What If Zen Gardens
In What If Zen Gardens, Henry Beissel, often considered the master of the long poem, turns to the time-honoured tradition of the haiku to help bring to light what he calls "the world's hidden affairs. " Included in the collection are a series of black-and-white illustrations ... Read more
In What If Zen Gardens, Henry Beissel, often considered the master of the long poem, turns to the time-honoured tradition of the haiku to help bring to light what he calls "the world's hidden affairs. " Included in the collection are a series of black-and-white illustrations by Arlette Francière, themselves polished gems that highlight, reflect and enhance the poems.
Henry Beissel is a poet, playwright, fiction writer, translator and editor with well over 30 books published. Among his 23 collections of poetry are his epic Seasons of Blood and the lyrical Stones to Harvest. As a playwright he came to international fame with Inuk and the Sun, which premiered at the Stratford Festival in 1982 and has been translated into many languages and produced internationally. His most recent books of poetry include Fugitive Horizons, which engages the world of modern science; his celebration of our land and its people in Cantos North, which was republished in a bilingual English/French edition for the 150th anniversary of Canada. Henry is Distinguished Emeritus Professor at Concordia University (Montreal) where he taught English Literature for thirty years and founded a flourishing Creative Writing Program. He now lives with his wife, Arlette Francière, the painter and literary translator, in Ottawa.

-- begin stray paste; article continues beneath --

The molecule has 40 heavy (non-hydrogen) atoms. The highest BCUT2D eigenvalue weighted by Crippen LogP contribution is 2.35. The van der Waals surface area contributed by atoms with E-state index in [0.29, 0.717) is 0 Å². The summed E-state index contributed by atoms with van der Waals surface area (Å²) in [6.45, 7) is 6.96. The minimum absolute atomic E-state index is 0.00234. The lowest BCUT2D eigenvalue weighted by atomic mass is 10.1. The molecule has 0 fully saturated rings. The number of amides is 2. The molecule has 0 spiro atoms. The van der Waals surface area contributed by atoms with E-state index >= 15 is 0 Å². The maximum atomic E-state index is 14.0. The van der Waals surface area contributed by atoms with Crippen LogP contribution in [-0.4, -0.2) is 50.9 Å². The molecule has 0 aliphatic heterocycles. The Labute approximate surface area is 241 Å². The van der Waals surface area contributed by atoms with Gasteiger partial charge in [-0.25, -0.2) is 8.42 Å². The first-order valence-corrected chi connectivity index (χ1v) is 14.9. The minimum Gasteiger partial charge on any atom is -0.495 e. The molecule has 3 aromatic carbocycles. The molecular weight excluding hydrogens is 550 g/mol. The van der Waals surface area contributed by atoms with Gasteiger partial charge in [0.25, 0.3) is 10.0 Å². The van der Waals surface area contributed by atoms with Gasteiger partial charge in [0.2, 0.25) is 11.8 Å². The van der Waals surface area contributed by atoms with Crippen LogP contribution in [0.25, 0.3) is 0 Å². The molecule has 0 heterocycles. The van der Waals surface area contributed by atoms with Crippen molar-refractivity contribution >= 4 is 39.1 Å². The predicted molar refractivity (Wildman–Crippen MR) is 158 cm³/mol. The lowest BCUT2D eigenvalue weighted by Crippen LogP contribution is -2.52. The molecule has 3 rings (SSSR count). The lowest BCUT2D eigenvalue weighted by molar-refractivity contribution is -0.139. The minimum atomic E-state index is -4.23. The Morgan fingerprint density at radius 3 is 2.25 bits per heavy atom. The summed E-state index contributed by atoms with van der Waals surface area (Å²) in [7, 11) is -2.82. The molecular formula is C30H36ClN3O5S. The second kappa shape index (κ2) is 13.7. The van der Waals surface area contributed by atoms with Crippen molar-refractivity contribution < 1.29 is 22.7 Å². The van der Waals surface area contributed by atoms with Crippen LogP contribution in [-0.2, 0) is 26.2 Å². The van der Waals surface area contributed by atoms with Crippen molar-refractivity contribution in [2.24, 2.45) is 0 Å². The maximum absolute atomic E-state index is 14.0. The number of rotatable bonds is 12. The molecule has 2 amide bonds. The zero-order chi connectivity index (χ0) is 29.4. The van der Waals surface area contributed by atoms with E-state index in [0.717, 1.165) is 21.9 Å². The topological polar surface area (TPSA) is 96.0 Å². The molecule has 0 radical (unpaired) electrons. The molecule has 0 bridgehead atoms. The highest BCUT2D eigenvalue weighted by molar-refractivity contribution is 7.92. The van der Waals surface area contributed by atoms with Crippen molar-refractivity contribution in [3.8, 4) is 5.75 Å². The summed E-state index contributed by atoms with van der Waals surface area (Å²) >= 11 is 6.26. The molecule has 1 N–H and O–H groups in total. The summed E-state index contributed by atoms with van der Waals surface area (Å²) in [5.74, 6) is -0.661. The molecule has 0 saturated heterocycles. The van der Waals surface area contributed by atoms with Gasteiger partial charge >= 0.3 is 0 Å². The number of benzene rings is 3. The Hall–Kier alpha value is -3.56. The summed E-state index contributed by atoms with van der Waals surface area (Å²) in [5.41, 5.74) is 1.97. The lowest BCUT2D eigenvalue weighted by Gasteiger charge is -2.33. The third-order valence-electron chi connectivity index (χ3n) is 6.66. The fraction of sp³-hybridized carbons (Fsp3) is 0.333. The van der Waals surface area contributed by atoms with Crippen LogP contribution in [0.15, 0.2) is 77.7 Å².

A surprise from a poet renowned for his complex long poems, the “364 haiku and 1 tanka” in this collection strike a gentle and contemplative mood. Starting with a gorgeous misty cover in blues, greens, soft yellows and purples by artist Arlette Francière, the reader is led into imagery drawn from the meticulously planned and sculpted rock and water gardens of Japanese Zen tradition. This is matched with Beissel’s thoughtful twists on the mind and how it relates to the natural and mundane human world we live in … What If Zen Gardens … is a book to place somewhere sunlit and easy to reach where its attractive cover and contents invite a wander through gardens of repose, taken in small steps and with frequent stops to enjoy the view.
— Susan McMaster
In a world where time has become something of an obsession, the reader is given the chance to slow down and enjoy each haiku individually or as part of a greater whole, to revel in the beauty of words …
— Contemporary Verse 2